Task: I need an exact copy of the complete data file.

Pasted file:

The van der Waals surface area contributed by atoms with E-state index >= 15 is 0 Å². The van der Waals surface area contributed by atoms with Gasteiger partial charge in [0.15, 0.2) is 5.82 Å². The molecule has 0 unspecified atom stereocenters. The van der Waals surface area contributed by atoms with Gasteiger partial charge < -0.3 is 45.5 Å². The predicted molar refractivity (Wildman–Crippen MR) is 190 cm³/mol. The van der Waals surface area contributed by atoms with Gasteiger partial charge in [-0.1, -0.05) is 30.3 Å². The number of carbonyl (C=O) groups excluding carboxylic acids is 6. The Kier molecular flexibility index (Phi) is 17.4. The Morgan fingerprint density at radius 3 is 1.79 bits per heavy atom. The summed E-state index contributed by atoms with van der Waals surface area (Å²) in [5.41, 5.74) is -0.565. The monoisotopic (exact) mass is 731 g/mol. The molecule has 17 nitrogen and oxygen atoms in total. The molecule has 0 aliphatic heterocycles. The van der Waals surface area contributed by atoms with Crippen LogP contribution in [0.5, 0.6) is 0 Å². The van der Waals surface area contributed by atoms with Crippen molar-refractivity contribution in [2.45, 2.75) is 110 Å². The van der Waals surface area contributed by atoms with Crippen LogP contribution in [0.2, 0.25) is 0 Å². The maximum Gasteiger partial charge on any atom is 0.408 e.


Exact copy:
The van der Waals surface area contributed by atoms with E-state index >= 15 is 0 Å². The van der Waals surface area contributed by atoms with Gasteiger partial charge in [0.15, 0.2) is 5.82 Å². The molecule has 0 unspecified atom stereocenters. The van der Waals surface area contributed by atoms with Gasteiger partial charge < -0.3 is 45.5 Å². The predicted molar refractivity (Wildman–Crippen MR) is 190 cm³/mol. The van der Waals surface area contributed by atoms with Gasteiger partial charge in [-0.1, -0.05) is 30.3 Å². The number of carbonyl (C=O) groups excluding carboxylic acids is 6. The Kier molecular flexibility index (Phi) is 17.4. The Morgan fingerprint density at radius 3 is 1.79 bits per heavy atom. The summed E-state index contributed by atoms with van der Waals surface area (Å²) in [5.41, 5.74) is -0.565. The monoisotopic (exact) mass is 731 g/mol. The molecule has 17 nitrogen and oxygen atoms in total. The molecule has 0 aliphatic heterocycles. The van der Waals surface area contributed by atoms with Crippen LogP contribution in [0.5, 0.6) is 0 Å². The van der Waals surface area contributed by atoms with Crippen molar-refractivity contribution in [2.45, 2.75) is 110 Å². The van der Waals surface area contributed by atoms with Crippen LogP contribution in [0.2, 0.25) is 0 Å². The maximum Gasteiger partial charge on any atom is 0.408 e.